Today, we find no shortage of gay and lesbian television characters. In fact GLAAD, the Gay and Lesbian Alliance Against Defamation, tracks the number of homosexual roles on TV. Last season, twenty-five homosexual leading and supporting characters graced the television airwaves.

During the 2001-2002 television season, NBC featured seven homosexual characters on Providence, ER, Friends, and Will and Grace. An actor on the latter show, Eric McCormack, revealed the show's mission: "When old ladies out there say, 'Oh, I hope he meets a nice man,' that's when we'll know the show has succeeded."

ABC featured two gay characters on Spin City and NYPD Blue. CBS included two homosexual characters on The Ellen Show and The Education of Max Bickford. The latter show also featured the first transgendered character.

Fox had two gay characters on The Simpsons and Dark Angel, and WB carried four homosexual characters on Dawson's Creek, Felicity, and Buffy the Vampire Slayer. While premium cable networks operate with greater content freedom, Showtime broke new ground with the show Queer as Folk, featuring a gaggle of homosexual characters and graphic gay sex.

But television isn't the only popular media affecting change on this issue. Music does as well. As the old saying goes, "If I can write a nation's songs, I care not who writes its laws." Musicians, both gay and straight, sing about homosexuality from a pro-gay perspective.

For example, the Indigo Girls, a band made up of lesbian musicians, sing about their sexuality. Janet Jackson glorifies homosexuality in some of her songs, and George Michael, a gay man, sings about how behavior he was once arrested for should be considered acceptable.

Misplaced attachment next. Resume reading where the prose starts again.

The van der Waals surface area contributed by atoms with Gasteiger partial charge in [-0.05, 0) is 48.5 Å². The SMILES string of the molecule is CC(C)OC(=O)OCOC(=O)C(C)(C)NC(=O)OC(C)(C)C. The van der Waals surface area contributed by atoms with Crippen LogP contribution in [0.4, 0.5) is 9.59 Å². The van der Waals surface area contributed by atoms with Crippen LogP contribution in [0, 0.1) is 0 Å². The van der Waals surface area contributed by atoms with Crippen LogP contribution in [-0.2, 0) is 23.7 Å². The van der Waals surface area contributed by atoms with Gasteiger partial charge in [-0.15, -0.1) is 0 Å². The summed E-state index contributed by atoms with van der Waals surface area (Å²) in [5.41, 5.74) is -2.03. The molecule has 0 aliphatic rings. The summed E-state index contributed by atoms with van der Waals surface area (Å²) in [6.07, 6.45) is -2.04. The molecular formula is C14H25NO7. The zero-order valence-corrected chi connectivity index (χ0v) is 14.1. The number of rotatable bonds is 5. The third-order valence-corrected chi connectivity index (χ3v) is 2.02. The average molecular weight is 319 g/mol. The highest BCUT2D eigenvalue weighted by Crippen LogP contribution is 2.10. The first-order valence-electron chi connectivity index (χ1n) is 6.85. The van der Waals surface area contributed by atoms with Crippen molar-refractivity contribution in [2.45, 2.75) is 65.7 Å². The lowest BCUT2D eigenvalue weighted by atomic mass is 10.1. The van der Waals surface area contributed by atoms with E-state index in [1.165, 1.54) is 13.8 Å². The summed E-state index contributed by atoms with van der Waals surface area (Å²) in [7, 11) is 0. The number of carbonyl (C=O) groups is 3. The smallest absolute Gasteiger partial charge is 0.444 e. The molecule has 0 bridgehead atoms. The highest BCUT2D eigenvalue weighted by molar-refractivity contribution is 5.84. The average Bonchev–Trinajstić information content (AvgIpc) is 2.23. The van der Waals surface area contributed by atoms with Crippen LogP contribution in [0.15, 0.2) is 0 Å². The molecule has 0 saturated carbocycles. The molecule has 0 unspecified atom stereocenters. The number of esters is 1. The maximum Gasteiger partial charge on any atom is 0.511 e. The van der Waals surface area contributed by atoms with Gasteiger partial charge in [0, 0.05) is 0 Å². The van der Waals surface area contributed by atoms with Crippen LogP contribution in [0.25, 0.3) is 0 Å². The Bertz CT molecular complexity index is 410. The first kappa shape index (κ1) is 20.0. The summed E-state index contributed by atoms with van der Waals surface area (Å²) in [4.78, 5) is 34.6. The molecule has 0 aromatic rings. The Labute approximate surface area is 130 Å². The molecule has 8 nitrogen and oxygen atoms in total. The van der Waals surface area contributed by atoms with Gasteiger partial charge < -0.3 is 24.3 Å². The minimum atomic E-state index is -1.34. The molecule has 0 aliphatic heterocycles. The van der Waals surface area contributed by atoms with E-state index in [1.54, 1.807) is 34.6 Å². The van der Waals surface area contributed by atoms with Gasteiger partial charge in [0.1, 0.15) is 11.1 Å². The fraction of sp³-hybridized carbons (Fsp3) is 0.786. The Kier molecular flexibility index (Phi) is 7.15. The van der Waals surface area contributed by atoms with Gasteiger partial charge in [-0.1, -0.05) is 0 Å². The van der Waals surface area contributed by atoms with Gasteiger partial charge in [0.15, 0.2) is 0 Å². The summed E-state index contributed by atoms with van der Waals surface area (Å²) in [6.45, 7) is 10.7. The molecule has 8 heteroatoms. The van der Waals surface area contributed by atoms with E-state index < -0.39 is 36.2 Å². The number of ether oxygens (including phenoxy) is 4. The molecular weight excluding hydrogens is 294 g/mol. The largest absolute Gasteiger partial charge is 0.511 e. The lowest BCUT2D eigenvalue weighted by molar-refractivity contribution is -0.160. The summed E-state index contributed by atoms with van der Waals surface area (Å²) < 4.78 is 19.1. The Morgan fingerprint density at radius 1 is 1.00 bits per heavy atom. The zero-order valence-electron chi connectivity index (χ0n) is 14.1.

In a well-publicized event, lesbian singer-songwriter Melissa Etheridge and her partner wanted to have a child. They used the services of David Crosby, of Crosby, Stills, and Nash to get pregnant. Now, Etheridge and her partner have separated.


With a heavy dose of the "all gay all the time" message at home through popular media, many kids head to school and encounter more of the same. Beginning as early as kindergarten, students learn about homosexuality in different school settings, such as curricula and assemblies.

For example, many primary aged students read children's books such as Daddy's Roommate or Heather Has Two Mommies. Jesse's Dream Skirt features the story of a young boy who dreams of wearing a dress to school. However, the story's antagonist, played by his close-minded father, won't allow it.